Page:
Bottom Line: A daily insulin pill did not delay or prevent the development of type 1 diabetes among relatives of people with type 1 diabetes at increased risk of this disease.
Why The Research Is Interesting: A previous trial of oral insulin to prevent Type 1 diabetes hinted that in a group of relatives with insulin antibodies, oral insulin might prevent or delay the disease. Prevention or delay of diabetes would have major clinical ramifications.
Who: Children and adults with normal glucose tolerance who were relatives of patients with type 1 diabetes and had an increased risk for the disease because they had at least two autoantibodies, including insulin autoantibodies.
When: Participants were enrolled in the trial March 2007 through December 2015.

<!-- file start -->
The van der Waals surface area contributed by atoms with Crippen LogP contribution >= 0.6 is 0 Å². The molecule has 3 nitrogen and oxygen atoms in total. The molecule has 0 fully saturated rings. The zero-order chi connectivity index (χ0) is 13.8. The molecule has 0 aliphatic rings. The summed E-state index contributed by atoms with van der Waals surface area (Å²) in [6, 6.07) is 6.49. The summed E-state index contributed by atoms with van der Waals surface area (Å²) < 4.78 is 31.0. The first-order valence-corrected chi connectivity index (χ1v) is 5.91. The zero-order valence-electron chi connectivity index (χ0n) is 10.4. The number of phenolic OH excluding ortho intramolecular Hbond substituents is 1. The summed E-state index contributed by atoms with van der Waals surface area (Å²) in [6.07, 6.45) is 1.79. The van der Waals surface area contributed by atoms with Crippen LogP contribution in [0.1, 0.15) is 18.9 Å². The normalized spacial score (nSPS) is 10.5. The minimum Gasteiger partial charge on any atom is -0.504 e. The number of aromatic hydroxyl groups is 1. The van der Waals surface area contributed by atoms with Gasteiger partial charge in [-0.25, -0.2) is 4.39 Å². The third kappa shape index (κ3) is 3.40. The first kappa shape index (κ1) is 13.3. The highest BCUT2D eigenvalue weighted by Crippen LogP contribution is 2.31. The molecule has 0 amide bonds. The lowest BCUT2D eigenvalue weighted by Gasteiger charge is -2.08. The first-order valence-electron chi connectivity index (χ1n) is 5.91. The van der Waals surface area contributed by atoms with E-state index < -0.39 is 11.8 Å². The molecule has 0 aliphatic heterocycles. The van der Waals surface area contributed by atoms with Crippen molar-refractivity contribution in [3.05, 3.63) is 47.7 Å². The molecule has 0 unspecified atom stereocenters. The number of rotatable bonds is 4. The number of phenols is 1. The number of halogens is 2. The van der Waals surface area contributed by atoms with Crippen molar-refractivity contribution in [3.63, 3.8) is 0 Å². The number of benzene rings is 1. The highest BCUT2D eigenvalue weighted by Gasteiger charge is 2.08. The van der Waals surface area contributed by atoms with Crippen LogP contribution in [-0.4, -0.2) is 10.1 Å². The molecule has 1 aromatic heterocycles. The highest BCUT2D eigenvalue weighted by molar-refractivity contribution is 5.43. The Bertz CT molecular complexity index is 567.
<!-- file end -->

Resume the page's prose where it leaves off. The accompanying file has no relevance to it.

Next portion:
How (Study Design): This was a randomized clinical trial. Participants (n=560) were randomized to 7.5 mg oral insulin or placebo.
What (Study Measures): The time from randomization to the development of type 1 diabetes.
Authors: Jeffrey P. Krischer, Ph.D., of the University of South Florida College of Medicine, Tampa, and coauthors with the Writing Committee for the Type 1 Diabetes TrialNet Oral Insulin Study Group
Results: During a median follow-up of 2.7 years, diabetes was diagnosed in 58 participants (28.5 percent) in the insulin pill group and 62 (33 percent) in the placebo group. Time to diabetes was not significantly different between the two groups.
Study Limitations: There are likely many reasons and mechanisms by which type 1 diabetes develops, and the trial assumed that all participants were similar in those characteristics and in their potential response to oral insulin.
Study Conclusions: Among autoantibody-positive relatives of patients with type 1 diabetes, a 7.5 mg insulin pill daily compared with placebo did not delay or prevent the development of type 1 diabetes. These findings do not support oral insulin as used in this study for diabetes prevention.
For more details and to read the full study, please visit the For The Media website.
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